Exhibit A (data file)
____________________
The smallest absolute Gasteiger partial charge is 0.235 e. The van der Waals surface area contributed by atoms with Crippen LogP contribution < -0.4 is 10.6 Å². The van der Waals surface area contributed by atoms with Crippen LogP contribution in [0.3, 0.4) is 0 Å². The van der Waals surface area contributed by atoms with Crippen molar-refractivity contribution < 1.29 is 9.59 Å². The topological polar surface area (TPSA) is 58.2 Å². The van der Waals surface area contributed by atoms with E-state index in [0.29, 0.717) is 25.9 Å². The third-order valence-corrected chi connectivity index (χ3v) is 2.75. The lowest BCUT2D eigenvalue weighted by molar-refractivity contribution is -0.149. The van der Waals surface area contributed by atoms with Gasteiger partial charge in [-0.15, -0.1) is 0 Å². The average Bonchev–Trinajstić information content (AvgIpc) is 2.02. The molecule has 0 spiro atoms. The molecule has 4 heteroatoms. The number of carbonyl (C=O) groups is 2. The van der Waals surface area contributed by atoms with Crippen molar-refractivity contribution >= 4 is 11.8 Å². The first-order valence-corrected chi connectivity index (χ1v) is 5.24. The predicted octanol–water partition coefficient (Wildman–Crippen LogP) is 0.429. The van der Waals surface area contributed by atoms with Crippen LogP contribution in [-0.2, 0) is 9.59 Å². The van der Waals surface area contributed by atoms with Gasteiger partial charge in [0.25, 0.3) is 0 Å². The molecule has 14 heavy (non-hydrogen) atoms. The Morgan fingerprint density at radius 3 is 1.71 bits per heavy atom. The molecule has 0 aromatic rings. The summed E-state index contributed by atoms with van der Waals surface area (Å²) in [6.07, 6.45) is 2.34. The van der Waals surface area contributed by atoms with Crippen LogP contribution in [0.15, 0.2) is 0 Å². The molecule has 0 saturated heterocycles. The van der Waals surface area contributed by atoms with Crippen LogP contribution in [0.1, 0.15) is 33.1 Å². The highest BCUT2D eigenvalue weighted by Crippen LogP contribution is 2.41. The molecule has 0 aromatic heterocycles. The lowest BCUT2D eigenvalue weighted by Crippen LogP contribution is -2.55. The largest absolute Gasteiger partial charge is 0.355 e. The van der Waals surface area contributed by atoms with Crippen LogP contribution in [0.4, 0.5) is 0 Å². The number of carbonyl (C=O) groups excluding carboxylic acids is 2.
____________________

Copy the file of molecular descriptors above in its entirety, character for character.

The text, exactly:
The smallest absolute Gasteiger partial charge is 0.235 e. The van der Waals surface area contributed by atoms with Crippen LogP contribution < -0.4 is 10.6 Å². The van der Waals surface area contributed by atoms with Crippen LogP contribution in [0.3, 0.4) is 0 Å². The van der Waals surface area contributed by atoms with Crippen molar-refractivity contribution < 1.29 is 9.59 Å². The topological polar surface area (TPSA) is 58.2 Å². The van der Waals surface area contributed by atoms with E-state index in [0.29, 0.717) is 25.9 Å². The third-order valence-corrected chi connectivity index (χ3v) is 2.75. The lowest BCUT2D eigenvalue weighted by molar-refractivity contribution is -0.149. The van der Waals surface area contributed by atoms with Gasteiger partial charge in [-0.15, -0.1) is 0 Å². The average Bonchev–Trinajstić information content (AvgIpc) is 2.02. The molecule has 0 spiro atoms. The molecule has 4 heteroatoms. The number of carbonyl (C=O) groups is 2. The van der Waals surface area contributed by atoms with Crippen molar-refractivity contribution >= 4 is 11.8 Å². The first-order valence-corrected chi connectivity index (χ1v) is 5.24. The predicted octanol–water partition coefficient (Wildman–Crippen LogP) is 0.429. The van der Waals surface area contributed by atoms with Crippen LogP contribution in [-0.2, 0) is 9.59 Å². The van der Waals surface area contributed by atoms with Gasteiger partial charge in [0.25, 0.3) is 0 Å². The molecule has 14 heavy (non-hydrogen) atoms. The Morgan fingerprint density at radius 3 is 1.71 bits per heavy atom. The molecule has 0 aromatic rings. The summed E-state index contributed by atoms with van der Waals surface area (Å²) in [6.07, 6.45) is 2.34. The van der Waals surface area contributed by atoms with Crippen LogP contribution in [0.15, 0.2) is 0 Å². The molecule has 0 saturated heterocycles. The van der Waals surface area contributed by atoms with Crippen LogP contribution in [0.1, 0.15) is 33.1 Å². The highest BCUT2D eigenvalue weighted by Crippen LogP contribution is 2.41. The molecule has 0 aromatic heterocycles. The lowest BCUT2D eigenvalue weighted by Crippen LogP contribution is -2.55. The largest absolute Gasteiger partial charge is 0.355 e. The van der Waals surface area contributed by atoms with Crippen LogP contribution in [0.4, 0.5) is 0 Å². The number of carbonyl (C=O) groups excluding carboxylic acids is 2.